The interconnections are shown in FIGS. 1 and 2. SCR 27 has its anode connected to metallization pattern 21; its gate connected to triggering circuit 24 at contact 28; and its cathode connected to inductor 25 and to the anode of SCR 29. SCR 29 has its gate connected to triggering circuit 24 at contact 30; and its cathode connected to metallization pattern 19 and to capacitor 23. Capacitor 23 is connected to contact pad 15 and to inductor 25 and contact pad 17.
The inverter 13 changes the d.c. power generated by the solar cell 11 to an a.c. power output at the contact pads 15 and 17 which can then be transferred to a suitable load 32. A contact pad for synchronized triggering control may be optionally provided.
Referring to FIG. 3, there is illustrated a second embodiment of the invention. FIG. 3 shows in plan view a rigid structure such as a heat sink 31 supporting a solar cell power supply 33 and power conditioning circuitry 35. The solar cell power supply comprises a plurality of series-connected solar cells. The power conditioning circuitry 35 (FIG. 4) comprises a high frequency inverter 37 of the type illustrated in FIG. 2 for changing the d.c. power output of the solar cell power supply to high frequency a.c. power; a cascade voltage multiplier 39 connected to the inverter 37 for converting the a.c. power to d.c. power of a higher amplitude; and a 60 Hz. inverter 41 of the type illustrated in FIG. 2 and connected to the multiplier 39 for changing the high voltage d.c. power output of the multiplier to a.c. power at 60 Hz. The multiplier illustrated is a Cockcroft Walton cascade multiplier. Such multipliers have been made for many devices using discrete circuit components. The custom multiplier is constructed on a single wafer with integrated technology well known in the art. It will be tailored to produce one-hundred-and-twenty volts at a frequency of sixty Hertz delivered across the output capacitor 81 and the load 82 shown in FIG. 4. A three-prong receptacle (not shown) is disposed in the heat sink and is connected to the output of the 60 Hz. inverter 41 for delivering the generated a.c. power to a suitable load 82.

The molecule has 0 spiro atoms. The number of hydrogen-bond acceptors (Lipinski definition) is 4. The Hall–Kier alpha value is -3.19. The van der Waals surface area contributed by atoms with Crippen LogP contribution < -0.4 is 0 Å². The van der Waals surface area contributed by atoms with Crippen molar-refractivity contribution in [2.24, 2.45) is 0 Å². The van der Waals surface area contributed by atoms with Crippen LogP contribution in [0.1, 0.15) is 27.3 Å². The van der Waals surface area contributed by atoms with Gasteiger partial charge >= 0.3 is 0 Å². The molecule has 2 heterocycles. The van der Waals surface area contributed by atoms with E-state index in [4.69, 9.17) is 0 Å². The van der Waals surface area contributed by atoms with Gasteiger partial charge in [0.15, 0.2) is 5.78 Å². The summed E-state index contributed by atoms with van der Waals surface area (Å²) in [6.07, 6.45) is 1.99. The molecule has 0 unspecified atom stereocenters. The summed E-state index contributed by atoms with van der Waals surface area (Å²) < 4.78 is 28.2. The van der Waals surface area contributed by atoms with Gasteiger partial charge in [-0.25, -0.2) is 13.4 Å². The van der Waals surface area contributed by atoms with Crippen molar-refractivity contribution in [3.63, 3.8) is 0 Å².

The interconnections are shown in FIG. 4. The SCR 43 has its anode connected to the positive side of the power supply 33; its gate connected to a triggering circuit at contact 44; and its cathode connected to inductor 45 and to the anode of SCR 47. SCR 47 has its gate connected to the triggering circuit at contact 48; and its cathode connected to the negative side of the power supply 33. Capacitor 49 is connected across inductor 45 and the cathode of SCR 47. One stack of capacitors 51, 53, 55 is connected at one end of the negative side of the power supply 33 and at the other end to the anode of SCR 57. The second stack comprises capacitors 59, 61, 63 connected at one end to inductor 45. Diodes 67, 69, 71, 73, 75, and 77 interconnect the capacitors of the two stacks. SCR 57 has its gate connected to a second triggering circuit at contact 58 and its cathode connected to inductor 65 and to the anode of SCR 79. SCR 79 has its gate connected to the second triggering circuit at contact 80; and its cathode connected to the negative side of the power supply 33. Capacitor 81 is connected to the inductor 65 and the cathode of SCR 79. The output load 82 is connected across capacitor 81.
Obviously, numerous additional modifications and variations of the present invention are possible in light of the above teachings. It is, therefore, to be understood that within the scope of the appended claims the invention may be practiced otherwise than as specifically described herein.